He’d been having this conversation with his mother for years. About the news network and what it decided to make life about. Narratives. Distractions. Sinkholes of energy. He always thought it was a conversation — he’d prefer it if she watched something else, or nothing at all, and they’d come to an agreement, a very worthwhile compromise, that when they were sharing the common spaces of the kitchen or living room she would pause the television. But today it became a debate, again, and narrowed into the gap resembling a conflict, about, even though he couldn’t really say it at first, the moral equivalency of obvious versus tacit problems of survival, and which ones we were perhaps able to more directly gaze upon with interest and empathy.

It was about those children stuck deep and very far underground. He wanted to be compassionate about the experience, but felt yet again, here was a situation where all the framing of the attention just moved us as spectators even deeper into some other cave. The way they reported on the narrative made him angry at them and angry at himself for rubbernecking over it and wondering about the outcome. But there was just so much goddamn peril and danger everywhere, he thought. Why this?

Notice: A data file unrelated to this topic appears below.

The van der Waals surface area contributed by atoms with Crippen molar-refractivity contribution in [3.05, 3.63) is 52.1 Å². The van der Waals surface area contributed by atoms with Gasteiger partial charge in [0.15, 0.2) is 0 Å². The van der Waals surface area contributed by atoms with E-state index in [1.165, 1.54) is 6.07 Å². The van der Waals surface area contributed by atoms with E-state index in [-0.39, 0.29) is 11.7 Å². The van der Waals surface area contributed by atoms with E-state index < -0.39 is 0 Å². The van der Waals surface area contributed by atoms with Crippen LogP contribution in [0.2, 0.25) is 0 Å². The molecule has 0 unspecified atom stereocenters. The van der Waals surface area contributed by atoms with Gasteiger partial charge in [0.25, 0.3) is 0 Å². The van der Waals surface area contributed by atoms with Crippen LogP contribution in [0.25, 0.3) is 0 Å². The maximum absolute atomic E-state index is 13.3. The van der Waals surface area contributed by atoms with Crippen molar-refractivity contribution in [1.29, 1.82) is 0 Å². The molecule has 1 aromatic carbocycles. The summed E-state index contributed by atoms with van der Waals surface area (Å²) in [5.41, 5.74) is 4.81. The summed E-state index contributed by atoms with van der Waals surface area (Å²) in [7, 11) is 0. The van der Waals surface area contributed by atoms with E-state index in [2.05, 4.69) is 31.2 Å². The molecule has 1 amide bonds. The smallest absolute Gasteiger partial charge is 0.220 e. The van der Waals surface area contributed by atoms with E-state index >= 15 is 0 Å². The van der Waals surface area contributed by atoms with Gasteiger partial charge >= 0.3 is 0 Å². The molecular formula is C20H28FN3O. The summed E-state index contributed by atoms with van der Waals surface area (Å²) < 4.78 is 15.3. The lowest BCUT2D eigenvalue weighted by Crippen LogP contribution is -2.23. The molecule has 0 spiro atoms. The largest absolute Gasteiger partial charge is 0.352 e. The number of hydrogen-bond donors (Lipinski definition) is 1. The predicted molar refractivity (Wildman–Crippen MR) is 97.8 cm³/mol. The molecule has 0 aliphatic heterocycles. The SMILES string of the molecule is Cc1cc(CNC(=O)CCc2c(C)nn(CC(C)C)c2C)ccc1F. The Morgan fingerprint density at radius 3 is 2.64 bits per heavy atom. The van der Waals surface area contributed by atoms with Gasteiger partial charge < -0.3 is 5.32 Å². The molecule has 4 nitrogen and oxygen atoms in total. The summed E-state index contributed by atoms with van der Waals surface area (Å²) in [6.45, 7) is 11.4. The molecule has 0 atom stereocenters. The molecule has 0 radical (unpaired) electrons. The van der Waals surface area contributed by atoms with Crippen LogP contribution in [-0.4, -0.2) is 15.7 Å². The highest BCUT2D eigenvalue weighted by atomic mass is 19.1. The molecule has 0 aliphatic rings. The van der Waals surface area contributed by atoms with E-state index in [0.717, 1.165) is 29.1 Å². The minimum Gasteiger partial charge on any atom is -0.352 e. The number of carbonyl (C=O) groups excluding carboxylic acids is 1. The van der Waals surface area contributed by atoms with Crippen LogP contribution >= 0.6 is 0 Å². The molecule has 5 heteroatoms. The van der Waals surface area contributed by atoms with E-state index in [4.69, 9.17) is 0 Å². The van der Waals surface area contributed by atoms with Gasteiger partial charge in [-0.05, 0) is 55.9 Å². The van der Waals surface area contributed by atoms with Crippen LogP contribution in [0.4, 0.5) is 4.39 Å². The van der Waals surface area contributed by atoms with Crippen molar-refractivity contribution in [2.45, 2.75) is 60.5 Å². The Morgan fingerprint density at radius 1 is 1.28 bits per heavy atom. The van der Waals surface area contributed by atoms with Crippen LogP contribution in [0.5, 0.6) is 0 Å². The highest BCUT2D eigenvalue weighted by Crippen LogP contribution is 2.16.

Ultimately, whatever sent us into the cave, if they could engineer a way out, if the Thai civil engineers and military, if Elon Musk, apparently, now that he was glancing at it from Fremont or Hawthorne and proposing a tiny child-sized rocketship-material submarine, if some collection of society could come together to save these lives, then perhaps, yes, this was evidence of something we ought to elevate. And that, maybe this was the only type of thing that mattered. Collective survival.

His frustration, bordering even on anger, wasn’t about the situation itself, it was about the exploitation of the story. It was ultimately a frustration, like most are, about something internal and conflicted and maybe full of guilt that he couldn’t reconcile, not by sitting and watching.

The story itself, now that he was actually looking at it rather than reacting, was actually just a physics and geology and human engineering problem, and that perhaps with the right effort and work and ingenuity and likely gritty determination and conquest of the mortal danger, could be solved. And that problem of the cave was the problem of all exploration. But, it was problem that could be solved, and he hoped it would, because he’d been in a cave once, and looked at the carbon-dated outlines of human handprints that in ancient sign language said:

We’ve been here before.
It saved us.
There is a way out.

He realized, then, that she was correct, and he couldn’t have been more wrong.

Anger seemed to have that side-effect, now that he thought about it.









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